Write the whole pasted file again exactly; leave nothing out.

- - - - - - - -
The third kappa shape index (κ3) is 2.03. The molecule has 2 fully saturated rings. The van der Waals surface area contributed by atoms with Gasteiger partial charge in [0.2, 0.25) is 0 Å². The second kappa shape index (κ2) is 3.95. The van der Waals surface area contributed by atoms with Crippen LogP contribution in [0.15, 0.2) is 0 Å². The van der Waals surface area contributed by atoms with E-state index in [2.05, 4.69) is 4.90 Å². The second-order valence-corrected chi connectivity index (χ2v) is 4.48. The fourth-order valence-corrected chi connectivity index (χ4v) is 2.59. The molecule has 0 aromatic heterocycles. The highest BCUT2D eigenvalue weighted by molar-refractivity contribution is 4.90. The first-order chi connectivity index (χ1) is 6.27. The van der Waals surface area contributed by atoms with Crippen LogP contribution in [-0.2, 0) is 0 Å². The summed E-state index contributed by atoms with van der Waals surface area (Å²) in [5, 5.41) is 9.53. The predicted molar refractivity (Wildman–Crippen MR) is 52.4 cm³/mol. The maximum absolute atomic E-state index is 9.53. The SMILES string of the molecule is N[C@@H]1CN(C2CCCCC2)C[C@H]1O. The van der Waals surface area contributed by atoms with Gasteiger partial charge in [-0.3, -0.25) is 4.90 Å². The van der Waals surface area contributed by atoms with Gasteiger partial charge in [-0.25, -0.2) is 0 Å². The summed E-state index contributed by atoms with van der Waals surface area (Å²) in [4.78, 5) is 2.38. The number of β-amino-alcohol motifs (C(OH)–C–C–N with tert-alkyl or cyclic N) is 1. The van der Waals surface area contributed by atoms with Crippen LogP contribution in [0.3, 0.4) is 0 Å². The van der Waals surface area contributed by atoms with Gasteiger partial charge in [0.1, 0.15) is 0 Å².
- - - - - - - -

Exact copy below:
The third kappa shape index (κ3) is 2.03. The molecule has 2 fully saturated rings. The van der Waals surface area contributed by atoms with Gasteiger partial charge in [0.2, 0.25) is 0 Å². The second kappa shape index (κ2) is 3.95. The van der Waals surface area contributed by atoms with Crippen LogP contribution in [0.15, 0.2) is 0 Å². The van der Waals surface area contributed by atoms with E-state index in [2.05, 4.69) is 4.90 Å². The second-order valence-corrected chi connectivity index (χ2v) is 4.48. The fourth-order valence-corrected chi connectivity index (χ4v) is 2.59. The molecule has 0 aromatic heterocycles. The highest BCUT2D eigenvalue weighted by molar-refractivity contribution is 4.90. The first-order chi connectivity index (χ1) is 6.27. The van der Waals surface area contributed by atoms with Crippen LogP contribution in [-0.2, 0) is 0 Å². The summed E-state index contributed by atoms with van der Waals surface area (Å²) in [5, 5.41) is 9.53. The predicted molar refractivity (Wildman–Crippen MR) is 52.4 cm³/mol. The maximum absolute atomic E-state index is 9.53. The SMILES string of the molecule is N[C@@H]1CN(C2CCCCC2)C[C@H]1O. The van der Waals surface area contributed by atoms with Gasteiger partial charge in [-0.3, -0.25) is 4.90 Å². The van der Waals surface area contributed by atoms with Gasteiger partial charge in [-0.25, -0.2) is 0 Å². The summed E-state index contributed by atoms with van der Waals surface area (Å²) in [4.78, 5) is 2.38. The number of β-amino-alcohol motifs (C(OH)–C–C–N with tert-alkyl or cyclic N) is 1. The van der Waals surface area contributed by atoms with Crippen LogP contribution in [0.3, 0.4) is 0 Å². The van der Waals surface area contributed by atoms with Gasteiger partial charge in [0.1, 0.15) is 0 Å².